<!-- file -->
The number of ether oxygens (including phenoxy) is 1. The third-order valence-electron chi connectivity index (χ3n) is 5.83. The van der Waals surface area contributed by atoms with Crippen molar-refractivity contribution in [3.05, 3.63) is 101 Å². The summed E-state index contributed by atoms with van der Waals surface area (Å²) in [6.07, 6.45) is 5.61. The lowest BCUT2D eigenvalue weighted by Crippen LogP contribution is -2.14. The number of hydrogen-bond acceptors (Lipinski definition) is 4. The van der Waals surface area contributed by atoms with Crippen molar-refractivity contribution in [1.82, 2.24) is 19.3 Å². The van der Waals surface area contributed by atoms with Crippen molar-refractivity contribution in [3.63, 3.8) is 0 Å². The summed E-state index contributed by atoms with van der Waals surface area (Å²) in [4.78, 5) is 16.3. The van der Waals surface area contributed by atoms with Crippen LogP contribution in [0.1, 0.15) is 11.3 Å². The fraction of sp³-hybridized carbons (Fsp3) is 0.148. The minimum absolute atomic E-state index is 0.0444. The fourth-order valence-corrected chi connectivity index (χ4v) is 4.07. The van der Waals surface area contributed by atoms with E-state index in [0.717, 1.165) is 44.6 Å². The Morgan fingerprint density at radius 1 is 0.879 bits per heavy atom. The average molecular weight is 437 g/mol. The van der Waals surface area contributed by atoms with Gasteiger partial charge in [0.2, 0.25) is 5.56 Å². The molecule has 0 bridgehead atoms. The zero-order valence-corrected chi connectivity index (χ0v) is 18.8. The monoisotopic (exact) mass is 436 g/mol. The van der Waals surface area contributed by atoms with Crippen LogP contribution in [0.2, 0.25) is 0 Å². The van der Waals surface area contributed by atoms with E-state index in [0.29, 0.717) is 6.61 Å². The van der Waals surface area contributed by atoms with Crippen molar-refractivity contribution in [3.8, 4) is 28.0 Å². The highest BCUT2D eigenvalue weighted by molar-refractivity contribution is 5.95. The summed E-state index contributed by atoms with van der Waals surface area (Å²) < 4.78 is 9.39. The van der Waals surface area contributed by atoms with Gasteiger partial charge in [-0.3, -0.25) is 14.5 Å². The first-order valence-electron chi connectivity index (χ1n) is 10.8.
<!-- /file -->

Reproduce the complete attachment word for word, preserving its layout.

The number of ether oxygens (including phenoxy) is 1. The third-order valence-electron chi connectivity index (χ3n) is 5.83. The van der Waals surface area contributed by atoms with Crippen molar-refractivity contribution in [3.05, 3.63) is 101 Å². The summed E-state index contributed by atoms with van der Waals surface area (Å²) in [6.07, 6.45) is 5.61. The lowest BCUT2D eigenvalue weighted by Crippen LogP contribution is -2.14. The number of hydrogen-bond acceptors (Lipinski definition) is 4. The van der Waals surface area contributed by atoms with Crippen molar-refractivity contribution in [1.82, 2.24) is 19.3 Å². The van der Waals surface area contributed by atoms with Crippen molar-refractivity contribution in [3.63, 3.8) is 0 Å². The summed E-state index contributed by atoms with van der Waals surface area (Å²) in [4.78, 5) is 16.3. The van der Waals surface area contributed by atoms with Crippen LogP contribution in [0.1, 0.15) is 11.3 Å². The fraction of sp³-hybridized carbons (Fsp3) is 0.148. The minimum absolute atomic E-state index is 0.0444. The fourth-order valence-corrected chi connectivity index (χ4v) is 4.07. The van der Waals surface area contributed by atoms with E-state index in [0.717, 1.165) is 44.6 Å². The Morgan fingerprint density at radius 1 is 0.879 bits per heavy atom. The average molecular weight is 437 g/mol. The van der Waals surface area contributed by atoms with Gasteiger partial charge in [0.2, 0.25) is 5.56 Å². The molecule has 0 bridgehead atoms. The zero-order valence-corrected chi connectivity index (χ0v) is 18.8. The monoisotopic (exact) mass is 436 g/mol. The van der Waals surface area contributed by atoms with Crippen LogP contribution in [0.2, 0.25) is 0 Å². The van der Waals surface area contributed by atoms with E-state index in [0.29, 0.717) is 6.61 Å². The van der Waals surface area contributed by atoms with Crippen molar-refractivity contribution in [3.8, 4) is 28.0 Å². The highest BCUT2D eigenvalue weighted by molar-refractivity contribution is 5.95. The summed E-state index contributed by atoms with van der Waals surface area (Å²) < 4.78 is 9.39. The van der Waals surface area contributed by atoms with Gasteiger partial charge in [-0.3, -0.25) is 14.5 Å². The first-order valence-electron chi connectivity index (χ1n) is 10.8.